“No.” I said, turning my back to her. She was taller than me then; I was damn puny for a kid my age back then. I wasn’t even five feet yet, I was scrawny as all hell, towheaded, and of course my voice was changing. She however was different; I’d say about 5’6”, long wavy blonde hair, blue eyes, and the same smile as me. People used to say if we were the same age, we’d look like identical twins.
“Liar, come on, talk to me Nicky, you and I always have our special talks.” She sat on the ground, beside the grave that bore our father’s name. He died of a car accident, caused by drinking and driving. Now there was a big shock. The man couldn’t detach his hand from the fucking bottle. Jessie patted the ground beside her, inviting me to join her.
I stubbornly shook my head, kicking some dirt at the tombstone. “I’m fine!”
Tilting her head, she watched me. “This isn’t easy, is it?”
“No shit, Sherlock.” I was just so original in my words.
“Hey, come on now, I didn’t do anything wrong.”
“Check on Aaron, make sure he’s okay.”
“Already did, he’s handling this better than you.”
I turned on her, staring up at my sister full of anger she didn’t earn or deserve. “That’s cause he doesn’t know! Dad was barely around him by the time he could remember anything really! He doesn’t know! He doesn’t know!”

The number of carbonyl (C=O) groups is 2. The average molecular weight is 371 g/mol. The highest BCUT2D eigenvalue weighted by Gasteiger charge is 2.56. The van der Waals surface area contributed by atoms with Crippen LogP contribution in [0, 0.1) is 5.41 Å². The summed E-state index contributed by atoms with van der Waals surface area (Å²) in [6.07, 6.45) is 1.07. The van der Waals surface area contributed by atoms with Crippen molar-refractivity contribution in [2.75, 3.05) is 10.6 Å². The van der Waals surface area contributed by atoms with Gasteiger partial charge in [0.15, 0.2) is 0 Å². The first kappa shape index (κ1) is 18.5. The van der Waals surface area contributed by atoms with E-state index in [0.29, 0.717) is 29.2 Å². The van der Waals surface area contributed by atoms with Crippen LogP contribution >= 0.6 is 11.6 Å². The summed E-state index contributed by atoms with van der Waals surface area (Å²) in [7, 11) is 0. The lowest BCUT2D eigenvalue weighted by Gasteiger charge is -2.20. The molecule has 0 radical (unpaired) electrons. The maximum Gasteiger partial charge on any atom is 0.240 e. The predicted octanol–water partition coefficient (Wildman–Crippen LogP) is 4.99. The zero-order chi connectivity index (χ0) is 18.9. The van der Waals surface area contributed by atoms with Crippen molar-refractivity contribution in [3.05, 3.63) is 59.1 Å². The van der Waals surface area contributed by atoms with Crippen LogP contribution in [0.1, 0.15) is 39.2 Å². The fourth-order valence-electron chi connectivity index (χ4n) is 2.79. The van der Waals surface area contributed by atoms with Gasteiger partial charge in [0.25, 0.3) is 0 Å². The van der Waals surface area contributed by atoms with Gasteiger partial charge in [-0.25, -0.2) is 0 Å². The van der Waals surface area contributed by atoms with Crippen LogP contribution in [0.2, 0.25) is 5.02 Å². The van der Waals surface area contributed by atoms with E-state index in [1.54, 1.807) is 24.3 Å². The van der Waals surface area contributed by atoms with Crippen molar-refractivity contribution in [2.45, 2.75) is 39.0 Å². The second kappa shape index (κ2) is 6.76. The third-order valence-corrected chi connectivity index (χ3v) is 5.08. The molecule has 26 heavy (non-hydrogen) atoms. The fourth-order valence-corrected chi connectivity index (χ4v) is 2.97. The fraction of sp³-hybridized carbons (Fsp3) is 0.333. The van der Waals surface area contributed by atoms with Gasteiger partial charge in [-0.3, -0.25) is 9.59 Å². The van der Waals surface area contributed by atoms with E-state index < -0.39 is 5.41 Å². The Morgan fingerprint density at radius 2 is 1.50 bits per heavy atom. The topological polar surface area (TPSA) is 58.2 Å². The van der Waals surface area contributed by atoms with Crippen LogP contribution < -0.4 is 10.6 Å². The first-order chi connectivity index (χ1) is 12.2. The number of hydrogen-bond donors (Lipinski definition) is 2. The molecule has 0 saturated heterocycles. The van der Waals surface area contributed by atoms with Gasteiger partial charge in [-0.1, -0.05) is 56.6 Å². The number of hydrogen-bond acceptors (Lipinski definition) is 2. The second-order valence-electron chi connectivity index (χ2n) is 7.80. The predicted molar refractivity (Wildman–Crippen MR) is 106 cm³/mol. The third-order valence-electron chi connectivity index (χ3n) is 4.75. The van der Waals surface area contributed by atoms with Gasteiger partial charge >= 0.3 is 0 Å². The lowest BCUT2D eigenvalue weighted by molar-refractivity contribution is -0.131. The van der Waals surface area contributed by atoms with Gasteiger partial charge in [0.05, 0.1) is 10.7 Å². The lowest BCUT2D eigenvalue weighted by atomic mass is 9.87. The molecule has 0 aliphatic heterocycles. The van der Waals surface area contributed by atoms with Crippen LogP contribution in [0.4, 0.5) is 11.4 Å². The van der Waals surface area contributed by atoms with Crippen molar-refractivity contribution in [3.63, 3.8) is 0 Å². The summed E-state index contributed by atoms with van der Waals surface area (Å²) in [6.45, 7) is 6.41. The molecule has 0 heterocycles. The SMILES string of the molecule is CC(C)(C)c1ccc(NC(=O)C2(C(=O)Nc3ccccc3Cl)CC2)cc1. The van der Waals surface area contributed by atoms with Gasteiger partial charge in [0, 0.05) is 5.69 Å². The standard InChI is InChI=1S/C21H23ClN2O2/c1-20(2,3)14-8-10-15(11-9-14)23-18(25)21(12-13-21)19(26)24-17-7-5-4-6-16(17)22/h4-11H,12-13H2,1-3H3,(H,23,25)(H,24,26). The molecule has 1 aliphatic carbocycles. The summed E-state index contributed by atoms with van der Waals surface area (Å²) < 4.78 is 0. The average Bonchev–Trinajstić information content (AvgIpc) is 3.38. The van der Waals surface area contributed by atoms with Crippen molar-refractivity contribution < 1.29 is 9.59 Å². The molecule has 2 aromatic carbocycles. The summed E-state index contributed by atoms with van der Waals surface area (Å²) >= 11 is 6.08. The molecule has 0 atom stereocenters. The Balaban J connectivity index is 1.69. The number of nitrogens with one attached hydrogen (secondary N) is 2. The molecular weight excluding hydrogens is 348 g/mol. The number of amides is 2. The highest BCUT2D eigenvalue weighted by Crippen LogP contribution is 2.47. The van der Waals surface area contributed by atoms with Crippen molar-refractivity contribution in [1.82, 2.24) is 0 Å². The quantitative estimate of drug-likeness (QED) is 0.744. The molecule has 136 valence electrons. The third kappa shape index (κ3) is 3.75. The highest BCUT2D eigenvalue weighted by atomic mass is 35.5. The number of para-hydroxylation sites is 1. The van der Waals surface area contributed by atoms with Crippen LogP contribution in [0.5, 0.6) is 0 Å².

And it was true, by the time Aaron was six, Dad had abandoned Mom for some other whore. No fucking joke. Maybe he got sick of her having The Crazy, I ain’t sure. I never missed him much, having an alcoholic father who on the rare occasion got rough when he was too damn drunk, ain’t something you’re going to miss.
But when I was thirteen years old, and he had died, I actually did miss it. That’s what made me so damn mad. I’d always wanted my father’s approval. He used to say I was too scrawny, too stupid, and that what I was good at was “sissy ass stuff” that would never do me any good. He was my father though, and I wanted approval. He did have good moments with me. Taught me how to catch, how to throw, and every blue damn moon said he loved me.
So when he died, I was pissed, because now I’d never get what I always wanted.
Jessie stood up again and hugged me close; I saw tears in her eyes and started crying myself. That’s all it took to make me crack, was seeing my sister cry. I cried angrily into her chest, hugged her tighter, and simply cried. Cried for the fact our dad was gone. Cried for the fact I still loved him despite everything. Cried for the fact he couldn’t stop being the bastard he was. Cried for Aaron who never knew him. I cried for everyone in that graveyard, except for my mother.
Back then, I felt she didn’t deserve my tears.
My mother didn’t know how to take care of us. I’ve always thought she was mentally ill, but she never let any of us help her, to be sure. But I was pretty positive, because talking to people who aren’t there ain’t normal. It may not be her fault she could do it, but it ain’t easy to not blame dear old Mom. We didn’t have much, what with the father who never worked and mother who tried but was often fired. There was welfare, living in cars, but by the time Dad died, we had a house then. If you can call it a house. Mom was working as a house maid for some people, and at the time, we lived in a small one bedroom, servant house. Mom got the bedroom, and the rest of us slept in the living room.